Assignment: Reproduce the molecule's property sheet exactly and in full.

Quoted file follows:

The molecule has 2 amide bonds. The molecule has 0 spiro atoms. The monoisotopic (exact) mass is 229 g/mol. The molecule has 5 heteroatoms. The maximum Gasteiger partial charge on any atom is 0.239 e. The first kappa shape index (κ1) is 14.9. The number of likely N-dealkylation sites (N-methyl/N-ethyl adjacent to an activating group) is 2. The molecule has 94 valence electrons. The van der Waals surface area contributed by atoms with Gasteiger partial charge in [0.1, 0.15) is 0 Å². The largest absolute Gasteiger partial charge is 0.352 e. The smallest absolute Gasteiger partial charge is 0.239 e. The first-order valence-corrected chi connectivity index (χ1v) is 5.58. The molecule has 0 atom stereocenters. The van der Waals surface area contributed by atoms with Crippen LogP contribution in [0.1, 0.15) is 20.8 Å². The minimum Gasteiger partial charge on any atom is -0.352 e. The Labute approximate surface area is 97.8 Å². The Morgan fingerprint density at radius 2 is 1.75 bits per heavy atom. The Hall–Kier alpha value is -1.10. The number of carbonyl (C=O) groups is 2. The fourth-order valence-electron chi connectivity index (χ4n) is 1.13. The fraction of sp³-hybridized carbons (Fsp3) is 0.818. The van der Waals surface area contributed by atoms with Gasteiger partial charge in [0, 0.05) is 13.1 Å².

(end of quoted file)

The molecule has 2 amide bonds. The molecule has 0 spiro atoms. The monoisotopic (exact) mass is 229 g/mol. The molecule has 5 heteroatoms. The maximum Gasteiger partial charge on any atom is 0.239 e. The first kappa shape index (κ1) is 14.9. The number of likely N-dealkylation sites (N-methyl/N-ethyl adjacent to an activating group) is 2. The molecule has 94 valence electrons. The van der Waals surface area contributed by atoms with Gasteiger partial charge in [0.1, 0.15) is 0 Å². The largest absolute Gasteiger partial charge is 0.352 e. The smallest absolute Gasteiger partial charge is 0.239 e. The first-order valence-corrected chi connectivity index (χ1v) is 5.58. The molecule has 0 atom stereocenters. The van der Waals surface area contributed by atoms with Crippen LogP contribution in [0.1, 0.15) is 20.8 Å². The minimum Gasteiger partial charge on any atom is -0.352 e. The Labute approximate surface area is 97.8 Å². The Morgan fingerprint density at radius 2 is 1.75 bits per heavy atom. The Hall–Kier alpha value is -1.10. The number of carbonyl (C=O) groups is 2. The fourth-order valence-electron chi connectivity index (χ4n) is 1.13. The fraction of sp³-hybridized carbons (Fsp3) is 0.818. The van der Waals surface area contributed by atoms with Gasteiger partial charge in [0, 0.05) is 13.1 Å².